LanguageEnglish
    JournalJournal for Critical Education Policy Studies
    Volume14
    Issue number3
    Pages80-96
    ISSN2051-0969
    StatePublished - 2016

    Keywords

    • Bilingual education
    • Communicative language teaching
    • English Language Teaching
    • Blobalisation of English
    • Linguistic imperialism
    • Native speakers

    Cite this

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    title = "Native Speakers in Linguistic Imperialism",
    abstract = "An investigation of Native English Speaking Teachers’ performance in schemes in six Asian contexts, commissioned by the British Council, and undertaken by three British academics, is subjected to critical evaluation. Key issues for exploration are the issue of a monolingual approach to English learning and teaching, and the inappropriate qualifications of those sent to education systems when they are unfamiliar with the learners’ languages, cultures, and pedagogical traditions. Whether the schemes involved constitute linguistic imperialismis analysed. Whereas the need for multilingual competence is recognised as desirable by some British experts, the native speakers in question seldom have this key qualification. This is even the case when the host country (Brunei) aims at bilingual education. It is unlikely that the host countries are getting value for money. Whether the UK and other ‘English-speaking’countries have relevant expertise is questionable. There is therefore a definite need for a change of paradigm, one based on principles for effective foreign language teaching. Some but far from all Western ‘experts’ recognize this need, whereas scholars and teachers elsewhere do. Five fallacies that underpin the linguicism of British pedagogical expertise are generally involved in native speaker export businesses. They underpin a hierarchy with under-qualified native speakers projected as superior to local teachers who are seen as in need of foreign ‘aid’. In view of the British bodies involved openly declaring the economic and geopolitical agenda behind this English teaching business, there is clear evidence of linguistic imperialism in the functions of this global professional service. These activities serve to strengthen Western interests.",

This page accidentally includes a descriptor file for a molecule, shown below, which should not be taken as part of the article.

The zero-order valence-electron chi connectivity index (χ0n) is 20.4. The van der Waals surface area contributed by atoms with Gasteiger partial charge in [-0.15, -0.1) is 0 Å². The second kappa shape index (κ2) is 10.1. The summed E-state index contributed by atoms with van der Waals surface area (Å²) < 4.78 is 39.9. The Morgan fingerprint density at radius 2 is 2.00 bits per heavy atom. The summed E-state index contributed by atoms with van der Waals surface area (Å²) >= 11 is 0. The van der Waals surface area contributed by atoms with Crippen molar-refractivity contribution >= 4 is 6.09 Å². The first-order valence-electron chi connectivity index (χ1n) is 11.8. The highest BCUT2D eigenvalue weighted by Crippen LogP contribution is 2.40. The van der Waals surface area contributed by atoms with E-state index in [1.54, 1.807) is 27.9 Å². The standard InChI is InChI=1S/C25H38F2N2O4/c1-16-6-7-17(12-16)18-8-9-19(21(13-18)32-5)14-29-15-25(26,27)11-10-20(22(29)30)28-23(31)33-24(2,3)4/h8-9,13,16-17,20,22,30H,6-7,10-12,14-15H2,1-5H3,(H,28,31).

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    Native Speakers in Linguistic Imperialism. / Phillipson, Robert.

    In: Journal for Critical Education Policy Studies, Vol. 14, No. 3, 2016, p. 80-96.

    Research output: Contribution to journalJournal articleResearchpeer-review